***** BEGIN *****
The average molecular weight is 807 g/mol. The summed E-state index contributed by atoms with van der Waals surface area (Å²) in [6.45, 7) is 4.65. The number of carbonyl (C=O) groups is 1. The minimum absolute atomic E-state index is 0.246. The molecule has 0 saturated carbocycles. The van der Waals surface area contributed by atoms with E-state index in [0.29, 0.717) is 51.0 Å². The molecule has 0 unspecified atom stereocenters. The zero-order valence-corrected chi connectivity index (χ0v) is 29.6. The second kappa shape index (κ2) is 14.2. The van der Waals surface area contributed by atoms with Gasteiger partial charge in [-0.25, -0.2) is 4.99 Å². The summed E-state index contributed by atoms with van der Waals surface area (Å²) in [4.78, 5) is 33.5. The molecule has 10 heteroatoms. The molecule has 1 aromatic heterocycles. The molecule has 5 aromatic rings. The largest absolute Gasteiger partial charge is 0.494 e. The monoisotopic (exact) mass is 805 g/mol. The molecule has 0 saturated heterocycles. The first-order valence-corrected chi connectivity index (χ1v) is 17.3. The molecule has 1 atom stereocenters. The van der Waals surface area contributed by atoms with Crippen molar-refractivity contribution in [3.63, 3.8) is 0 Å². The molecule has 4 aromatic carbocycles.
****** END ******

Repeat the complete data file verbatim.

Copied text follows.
The average molecular weight is 807 g/mol. The summed E-state index contributed by atoms with van der Waals surface area (Å²) in [6.45, 7) is 4.65. The number of carbonyl (C=O) groups is 1. The minimum absolute atomic E-state index is 0.246. The molecule has 0 saturated carbocycles. The van der Waals surface area contributed by atoms with E-state index in [0.29, 0.717) is 51.0 Å². The molecule has 0 unspecified atom stereocenters. The zero-order valence-corrected chi connectivity index (χ0v) is 29.6. The second kappa shape index (κ2) is 14.2. The van der Waals surface area contributed by atoms with Gasteiger partial charge in [-0.25, -0.2) is 4.99 Å². The summed E-state index contributed by atoms with van der Waals surface area (Å²) in [4.78, 5) is 33.5. The molecule has 10 heteroatoms. The molecule has 1 aromatic heterocycles. The molecule has 5 aromatic rings. The largest absolute Gasteiger partial charge is 0.494 e. The monoisotopic (exact) mass is 805 g/mol. The molecule has 0 saturated heterocycles. The first-order valence-corrected chi connectivity index (χ1v) is 17.3. The molecule has 1 atom stereocenters. The van der Waals surface area contributed by atoms with Crippen molar-refractivity contribution in [3.63, 3.8) is 0 Å². The molecule has 4 aromatic carbocycles.